New guidance on environmental permitting charges
Published: 03 Apr 2018

The Environment Agency published new environmental permitting charges guidance, on 21 March 2018.

It relates to the newly developed Environment Agency (Environmental Permitting) (England) Charging Scheme 2018, which applies from 1 April 2018. The Schedule to that document contains tables with detailed costs for activities in various categories.

The guidance focuses typically on the charges for particular activities, listing the fixed as well as time and materials charges imposed by the Agency.

It also introduces an extra supplementary charge, which can be placed upon some customers, on top of the fixed application and annual subsistence charges. Those charges will only apply if the Agency needs to do extra or unusual regulatory work, either when determining a permit or once it has been issued. This type of charge will be calculated on a time and materials basis or it could be a fixed cost.

Time and materials charges

The Environment Agency uses the time and materials charging system for:

  • sites of high public interest;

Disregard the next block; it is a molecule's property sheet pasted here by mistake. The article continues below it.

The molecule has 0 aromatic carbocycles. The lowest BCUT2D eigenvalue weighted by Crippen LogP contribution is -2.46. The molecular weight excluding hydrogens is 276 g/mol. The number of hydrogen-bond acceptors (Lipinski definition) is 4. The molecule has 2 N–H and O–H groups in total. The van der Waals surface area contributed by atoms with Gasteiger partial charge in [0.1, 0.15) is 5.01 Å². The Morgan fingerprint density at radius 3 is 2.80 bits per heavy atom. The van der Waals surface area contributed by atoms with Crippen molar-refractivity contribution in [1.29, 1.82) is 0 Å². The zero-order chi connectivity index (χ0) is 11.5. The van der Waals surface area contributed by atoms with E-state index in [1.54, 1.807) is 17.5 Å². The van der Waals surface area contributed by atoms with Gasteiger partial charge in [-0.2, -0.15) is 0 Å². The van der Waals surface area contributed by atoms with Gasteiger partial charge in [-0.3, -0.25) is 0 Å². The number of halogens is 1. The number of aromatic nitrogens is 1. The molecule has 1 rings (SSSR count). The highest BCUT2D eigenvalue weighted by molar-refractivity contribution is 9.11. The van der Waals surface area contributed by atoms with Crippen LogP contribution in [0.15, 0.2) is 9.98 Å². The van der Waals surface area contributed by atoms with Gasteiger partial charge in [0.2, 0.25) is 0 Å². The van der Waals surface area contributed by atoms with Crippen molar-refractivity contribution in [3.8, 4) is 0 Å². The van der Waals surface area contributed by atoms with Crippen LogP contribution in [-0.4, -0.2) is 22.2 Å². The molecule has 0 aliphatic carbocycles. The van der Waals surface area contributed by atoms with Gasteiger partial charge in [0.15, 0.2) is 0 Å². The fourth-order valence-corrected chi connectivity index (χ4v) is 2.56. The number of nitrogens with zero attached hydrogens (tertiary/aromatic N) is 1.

• staged applications;
  • situations where they need to carry out extra or unplanned regulatory activities, for example after a pollution incident, or where information submitted needs to be assessed or approved to meet a permit condition;
  • radioactive substances regulation on nuclear sites;
  • regulation relating to medium combustion plant; and
  • regulation of hydraulic fracturing for the purpose of recovering oil and gas.

The Environment Agency will calculate how much work is needed to assess a permit application or regulate an activity. They will calculate the fee using the appropriate hourly rate and provide an invoice for that amount. The hourly rate can include an allowance for staff support, such as legal advice, accommodation, IT support systems and health and safety.

Payment of the charge

An application charge must be paid by the person applying for the permit, or the permit holder, in the case of a variation or surrender of a permit.

A transfer application charge is to be paid by one or both of the people applying for the transfer of a permit.

Subsistence charges are to be paid by the holder of the permit.

Vary a permit charge

A person may have to pay a variation charge if:

  • they apply to vary their permit; or
  • the Environment Agency decides they must vary their payment.

Transfer or surrender a permit

This guidance also sets out the details on transferring or surrendering all or part of your permit. A person does not need to pay for a full or partial surrender for a:

  • water discharge activity;
  • groundwater activity;
  • part B installation; or
  • flood risk activity.

Subsistence charges

The Environment Agency recovers the costs of regulating an activity through annual subsistence charges for the time the permit is in force, including for all or part of a financial year.

For more information on this subject, see the: